innocence, he had not believed conviction possible; perhaps, conscious
of guilt, he dreaded the punishment, the extent of which was optional
with the judge, within very wide limits. Only one other person present
knew whether or not he was guilty, and that other had slunk furtively
from the court room.
Some of the spectators wondered why there should be so much ado about
convicting a negro of stealing a buggy-whip. They had forgotten their
own interest of the moment before. They did not realize out of what
trifles grow the tragedies of life.
It was four o'clock in the afternoon, the hour for adjournment, when the
verdict was returned. The judge nodded to the bailiff.
"Oyez, oyez! this court is now adjourned until ten o'clock to-morrow
morning," cried the bailiff in a singsong voice. The judge left the
bench, the jury filed out of the box, and a buzz of conversation filled
the court room.
"Brace up, Ben, brace up, my boy," said the defendant's lawyer, half
apologetically. "I did what I could for you, but you can never tell what
a jury will do. You won't be sentenced till to-morrow morning. In the
meantime I 'll speak to the judge and try to get him to be easy with
you. He may let you off with a light fine."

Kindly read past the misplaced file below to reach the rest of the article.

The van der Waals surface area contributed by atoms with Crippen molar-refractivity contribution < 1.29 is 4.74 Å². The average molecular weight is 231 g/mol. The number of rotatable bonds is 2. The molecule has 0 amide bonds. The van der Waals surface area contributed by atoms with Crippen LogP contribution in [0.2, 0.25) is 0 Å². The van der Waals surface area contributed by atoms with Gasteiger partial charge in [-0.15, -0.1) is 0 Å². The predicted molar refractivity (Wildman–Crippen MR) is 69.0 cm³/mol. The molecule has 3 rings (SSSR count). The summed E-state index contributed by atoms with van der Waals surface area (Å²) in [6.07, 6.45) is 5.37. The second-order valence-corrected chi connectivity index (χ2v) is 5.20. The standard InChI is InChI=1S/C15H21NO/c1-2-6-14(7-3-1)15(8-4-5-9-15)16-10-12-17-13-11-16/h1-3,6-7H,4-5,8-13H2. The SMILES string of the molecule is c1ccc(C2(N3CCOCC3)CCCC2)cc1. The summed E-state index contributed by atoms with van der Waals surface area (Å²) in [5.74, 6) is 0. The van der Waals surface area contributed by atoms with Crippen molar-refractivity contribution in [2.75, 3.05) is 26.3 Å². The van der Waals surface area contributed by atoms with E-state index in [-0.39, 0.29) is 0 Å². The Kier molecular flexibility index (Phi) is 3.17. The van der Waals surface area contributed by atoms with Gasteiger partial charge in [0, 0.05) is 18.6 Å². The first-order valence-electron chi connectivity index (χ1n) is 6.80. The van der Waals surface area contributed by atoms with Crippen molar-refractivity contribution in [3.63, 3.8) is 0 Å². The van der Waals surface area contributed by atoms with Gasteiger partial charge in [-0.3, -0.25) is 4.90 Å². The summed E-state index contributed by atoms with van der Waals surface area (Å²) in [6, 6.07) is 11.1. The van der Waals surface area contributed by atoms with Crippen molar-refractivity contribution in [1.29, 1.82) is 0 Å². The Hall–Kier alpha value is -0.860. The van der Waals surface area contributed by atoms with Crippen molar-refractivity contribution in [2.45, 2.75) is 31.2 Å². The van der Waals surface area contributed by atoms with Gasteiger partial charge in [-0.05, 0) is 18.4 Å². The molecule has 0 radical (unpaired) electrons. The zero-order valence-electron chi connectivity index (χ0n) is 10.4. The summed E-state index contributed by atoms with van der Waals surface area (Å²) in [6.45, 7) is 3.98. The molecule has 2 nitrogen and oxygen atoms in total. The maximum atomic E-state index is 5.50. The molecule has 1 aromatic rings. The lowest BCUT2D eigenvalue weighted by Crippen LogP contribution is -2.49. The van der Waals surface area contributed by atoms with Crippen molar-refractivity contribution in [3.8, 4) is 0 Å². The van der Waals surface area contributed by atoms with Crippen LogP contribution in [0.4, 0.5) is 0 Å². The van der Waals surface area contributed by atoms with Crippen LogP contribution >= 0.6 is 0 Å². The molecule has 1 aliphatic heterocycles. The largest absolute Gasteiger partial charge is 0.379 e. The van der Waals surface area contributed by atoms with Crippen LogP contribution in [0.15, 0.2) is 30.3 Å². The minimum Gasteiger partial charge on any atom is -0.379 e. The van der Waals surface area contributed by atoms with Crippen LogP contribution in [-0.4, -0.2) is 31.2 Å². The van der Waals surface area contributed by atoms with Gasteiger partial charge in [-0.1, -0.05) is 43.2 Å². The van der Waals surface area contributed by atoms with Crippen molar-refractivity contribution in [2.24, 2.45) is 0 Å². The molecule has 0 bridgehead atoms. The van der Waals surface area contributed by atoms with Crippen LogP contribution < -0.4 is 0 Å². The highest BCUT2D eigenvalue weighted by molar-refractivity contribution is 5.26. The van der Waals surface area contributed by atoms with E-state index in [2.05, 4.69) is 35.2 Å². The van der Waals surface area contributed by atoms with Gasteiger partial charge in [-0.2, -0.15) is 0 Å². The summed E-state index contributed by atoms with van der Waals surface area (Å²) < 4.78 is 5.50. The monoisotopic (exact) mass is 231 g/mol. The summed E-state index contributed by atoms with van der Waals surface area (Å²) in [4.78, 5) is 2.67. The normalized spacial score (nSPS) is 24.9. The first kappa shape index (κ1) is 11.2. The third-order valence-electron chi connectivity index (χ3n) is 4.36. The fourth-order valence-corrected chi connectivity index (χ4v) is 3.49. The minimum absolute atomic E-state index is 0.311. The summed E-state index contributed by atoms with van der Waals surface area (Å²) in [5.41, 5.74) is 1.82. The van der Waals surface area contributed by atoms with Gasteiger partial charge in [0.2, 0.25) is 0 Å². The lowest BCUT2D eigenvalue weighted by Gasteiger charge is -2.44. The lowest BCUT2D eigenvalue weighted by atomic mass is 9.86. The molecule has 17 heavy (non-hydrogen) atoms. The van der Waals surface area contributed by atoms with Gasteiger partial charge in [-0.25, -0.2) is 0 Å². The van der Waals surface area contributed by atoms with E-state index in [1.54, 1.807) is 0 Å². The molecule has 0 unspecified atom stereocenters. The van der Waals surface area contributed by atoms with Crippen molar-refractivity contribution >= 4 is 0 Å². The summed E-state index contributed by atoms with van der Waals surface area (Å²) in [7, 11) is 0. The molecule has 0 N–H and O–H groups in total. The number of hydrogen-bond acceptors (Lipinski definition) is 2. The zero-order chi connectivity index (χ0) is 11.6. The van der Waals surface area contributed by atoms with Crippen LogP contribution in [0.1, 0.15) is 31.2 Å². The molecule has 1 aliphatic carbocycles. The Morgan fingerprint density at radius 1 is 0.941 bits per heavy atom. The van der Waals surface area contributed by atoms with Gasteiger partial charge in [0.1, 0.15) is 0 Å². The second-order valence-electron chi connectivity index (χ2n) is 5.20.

The negro pulled himself together, and by an effort listened.
"Thanky, Majah," was all he said. He seemed to be thinking of something
He barely spoke to his wife when she frantically threw herself on him,
and clung to his neck, as he passed through the side room on his way to
jail. He kissed his children mechanically, and did not reply to the
soothing remarks made by the jailer.
There was a good deal of excitement in town the next morning. Two white
men stood by the post office talking.
"Did yer hear the news?"
"No, what wuz it?"
"Ben Davis tried ter break jail las' night."
"You don't say so! What a fool! He ain't be'n sentenced yit."
"Well, now," said the other, "I 've knowed Ben a long time, an' he wuz a
right good nigger. I kinder found it hard ter b'lieve he did steal that
whip. But what 's a man's feelin's ag'in' the proof?"
They spoke on awhile, using the past tense as if they were speaking of a
"Ef I know Jedge Hart, Ben 'll wish he had slep' las' night, 'stidder
tryin' ter break out'n jail."
At ten o'clock the prisoner was brought into court. He walked with
shambling gait, bent at the shoulders, hopelessly, with downcast eyes,
and took his seat with several other prisoners who had been brought in
for sentence. His wife, accompanied by the children, waited behind him,
and a number of his friends were gathered in the court room.